A 300-plus page proxy filing with the Securities and Exchange Commission offers intriguing detail on the fast-moving negotiations that led to Comcast’s $45.2 billion merger pact with Time Warner Cable.

Thursday’s filing underscores the windfall that is in store for TW Cable CEO Rob Marcus. He stands to make $79.8 million in severance, bonus and stock coin if the sale is completed — not a bad payday for serving less than two months as chairman-CEO prior to the sale announcement. (Marcus had been TW Cable’s chief operating officer before he took over the top job as of Jan. 1 from Glenn Britt, who stepped down for health reasons.)

The narrative of the negotiations laid out in the filing also reinforces Comcast’s stealthy approach to sealing the deal, unveiled Feb. 13, with TW Cable under the nose of Charter Communications.

Comcast and Charter, which counts John Malone’s Liberty Media as its largest shareholder, had a series of “intensive discussions” for jointly making a bid for TW Cable as late as early February before discontinuing those discussions on Feb. 4, according to the filing. Later in the day on Feb. 4, Comcast and TW Cable began stepped up conversations about the framework of a deal.

TW Cable pushed Comcast to agree to a breakup fee out of concern that the union of the nation’s No. 1 and No. 2 cable operators would not be approved by federal regulators. Comcast successfully resisted the breakup fee but offered a significantly higher price than the $132.50 per share that Charter had offered. Comcast’s final price wound up at $158.82 per share, close to TW Cable’s $160 per share asking price.

The pursuit of TW Cable began in earnest last May, when Charter chief Tom Rutledge and Liberty’s Malone and Greg Maffei initiatied several meetings with TW Cable execs, including Britt, Marcus and chief financial officer Arthur Minson.

The execs met several times between May 22 and July 9 to discuss a possible deal. Word of the talks surfaced in media reports in June.

TW Cable had concerns about Charter’s ability to finance a transaction, according to the filing. TW Cable’s board reviewed the discussions during a June 21 conference call and opted not to pursue further discussions. That rebuff sparked a more aggressive approach by Charter later in the year.

Meanwhile, Comcast had been having discussions during this time with Charter about participating in the bid. But on June 27, lawyers for Comcast and TW Cable met to discuss possible legal and regulatory hurdles to a combination of the two cable giants.

On July 10, Charter’s Rutledge sent an unsolicited cash-and-stock offer of about $114 a share to TW Cable’s Britt. That was rebuffed after a conference call of the TW Cable board of directors, out of concern about the financing ability and also about the volatility of Charter’s stock price.

Things were quiet until Oct. 15 when Comcast chief Brian Roberts met with Marcus (who by then had been designed Britt’s successor as CEO) to discuss a possible acquisition. Comcast CFO Michael Angelakis met with Marcus on Oct. 17 to continue the discussion. But on Oct. 23, Roberts and Angelakis told Marcus in a phone call that Comcast was not prepared to discuss a transaction in the near term.

The following day, Charter’s Rutledge sent a letter to Marcus with a sweetened offer of about $127 per share. That was rejected too. And on Nov. 25, lawyers for Comcast and TW Cable again met to discuss “certain legal issues that might arise” in a merger of the two.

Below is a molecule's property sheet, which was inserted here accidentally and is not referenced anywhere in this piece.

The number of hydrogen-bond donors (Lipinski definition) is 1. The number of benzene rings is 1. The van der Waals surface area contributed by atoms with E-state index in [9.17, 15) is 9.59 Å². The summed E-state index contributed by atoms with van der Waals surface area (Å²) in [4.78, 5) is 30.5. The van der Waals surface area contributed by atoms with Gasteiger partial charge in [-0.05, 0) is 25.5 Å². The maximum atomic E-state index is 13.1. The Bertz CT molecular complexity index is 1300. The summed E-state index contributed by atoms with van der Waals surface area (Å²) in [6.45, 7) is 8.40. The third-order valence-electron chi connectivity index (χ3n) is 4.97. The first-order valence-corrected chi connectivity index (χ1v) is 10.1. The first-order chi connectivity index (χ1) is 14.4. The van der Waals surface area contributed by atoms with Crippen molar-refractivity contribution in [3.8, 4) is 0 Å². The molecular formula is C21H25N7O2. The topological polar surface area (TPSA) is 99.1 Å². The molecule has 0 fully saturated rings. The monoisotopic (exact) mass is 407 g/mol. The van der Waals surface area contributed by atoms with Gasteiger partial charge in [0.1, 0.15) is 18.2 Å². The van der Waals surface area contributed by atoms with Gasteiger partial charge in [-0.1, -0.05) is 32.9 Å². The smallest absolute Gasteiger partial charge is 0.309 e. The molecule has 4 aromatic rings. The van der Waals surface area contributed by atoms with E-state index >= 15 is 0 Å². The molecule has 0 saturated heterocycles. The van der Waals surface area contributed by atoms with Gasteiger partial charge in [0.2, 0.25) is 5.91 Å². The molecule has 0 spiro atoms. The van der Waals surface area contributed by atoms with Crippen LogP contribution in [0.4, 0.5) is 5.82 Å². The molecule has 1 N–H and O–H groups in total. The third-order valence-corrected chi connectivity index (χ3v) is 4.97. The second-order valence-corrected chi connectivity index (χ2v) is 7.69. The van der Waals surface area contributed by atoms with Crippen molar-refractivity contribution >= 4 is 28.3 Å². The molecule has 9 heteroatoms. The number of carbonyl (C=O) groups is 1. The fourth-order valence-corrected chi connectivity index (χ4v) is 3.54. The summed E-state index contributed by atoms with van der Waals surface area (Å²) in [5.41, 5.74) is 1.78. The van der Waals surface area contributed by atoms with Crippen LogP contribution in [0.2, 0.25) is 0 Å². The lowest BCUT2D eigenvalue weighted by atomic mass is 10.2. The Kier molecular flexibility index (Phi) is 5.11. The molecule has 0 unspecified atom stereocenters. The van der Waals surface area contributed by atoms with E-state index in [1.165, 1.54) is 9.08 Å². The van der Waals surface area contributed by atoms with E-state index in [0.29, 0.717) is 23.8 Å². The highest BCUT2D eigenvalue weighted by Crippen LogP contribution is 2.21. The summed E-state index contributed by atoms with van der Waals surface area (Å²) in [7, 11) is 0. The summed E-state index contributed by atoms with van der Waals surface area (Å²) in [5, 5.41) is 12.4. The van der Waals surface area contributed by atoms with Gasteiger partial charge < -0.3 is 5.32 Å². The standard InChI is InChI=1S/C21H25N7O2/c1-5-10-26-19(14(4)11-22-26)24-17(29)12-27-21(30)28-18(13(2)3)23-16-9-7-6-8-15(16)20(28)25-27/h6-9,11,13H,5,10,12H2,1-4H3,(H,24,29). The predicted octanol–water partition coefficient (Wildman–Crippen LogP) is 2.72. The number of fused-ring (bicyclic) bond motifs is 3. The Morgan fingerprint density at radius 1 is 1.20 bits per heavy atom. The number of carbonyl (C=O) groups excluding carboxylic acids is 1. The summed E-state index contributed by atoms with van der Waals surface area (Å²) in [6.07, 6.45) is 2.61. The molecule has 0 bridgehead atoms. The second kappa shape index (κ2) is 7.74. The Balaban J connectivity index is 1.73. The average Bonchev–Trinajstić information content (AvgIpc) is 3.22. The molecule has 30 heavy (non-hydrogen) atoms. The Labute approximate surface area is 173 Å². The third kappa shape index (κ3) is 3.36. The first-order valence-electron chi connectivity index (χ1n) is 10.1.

In December, there was much back and forth between Charter and TW Cable. On Dec. 26, the TW Cable board voted to inform Charter that it would accept a deal valued at $160 a share — with $100 per share in cash and the rest in Charter stock. The following day, Charter broke off talks, saying the sides were too far apart on price.

But in late December and early January, Charter and Comcast resumed discussions about a Comcast participating in the bid for TW Cable. On Jan. 7, while attending the Consumer Electronics Show in Las Vegas, Marcus had separate meetings with Rutledge and with Roberts.

Later that week, Roberts let Marcus know that Comcast’s discussions with Charter on a joint bid had “intensified.”

Charter went public on Jan. 13 with an offer that it valued at $132.50 per share, with a cash component of about $83.

Between that time and Feb. 4, Charter and Comcast had discussions about a joint bid that would have allowed Charter to offer a higher price. The day after those talks broke off, on Feb. 5, Liberty’s Malone called N.J. Nicholas, the lead independent director on the TW Cable board, to discuss a “more collaborative path” to combining Charter and TW Cable. But by then, Roberts and Marcus had fired up conversations that continued nearly round the clock — even while Roberts was in Sochi, Russia for the Winter Olympic games until the merger agreement was signed  Feb. 12.

During this period, Charter was vocal in making its case for the takeover on Wall Street and in the media. On Feb. 11, as Comcast and TW Cable execs were reviewing drafts of the merger agreement, Charter upped the ante of its unsolicited takeover bid by releasing its nominations for a slate of 13 independent directors to replace TW Cable board members.

On the same day the TW Cable-Comcast merger agreement was signed, the sides also took care of more mundane NBCUniversal business, signing long-term carriage extensions on TW Cable for NBC Sports Network and Golf Channel, as well as NBC’s 10 O&O stations.

In addition to Marcus’ golden parachute, TW Cable’s Minson stands to reap $27.1 million in cash, stock and bonus payments if the deal goes through.

The other winners, as always, are the financial institutions that advised on the deal. Among the payouts TW Cable will make are $25 million to Allen & Co., $36 million to Citigroup and $36 million to Morgan Stanley. Comcast will pay $27 million to JP Morgan Chase & Co., according to the filing.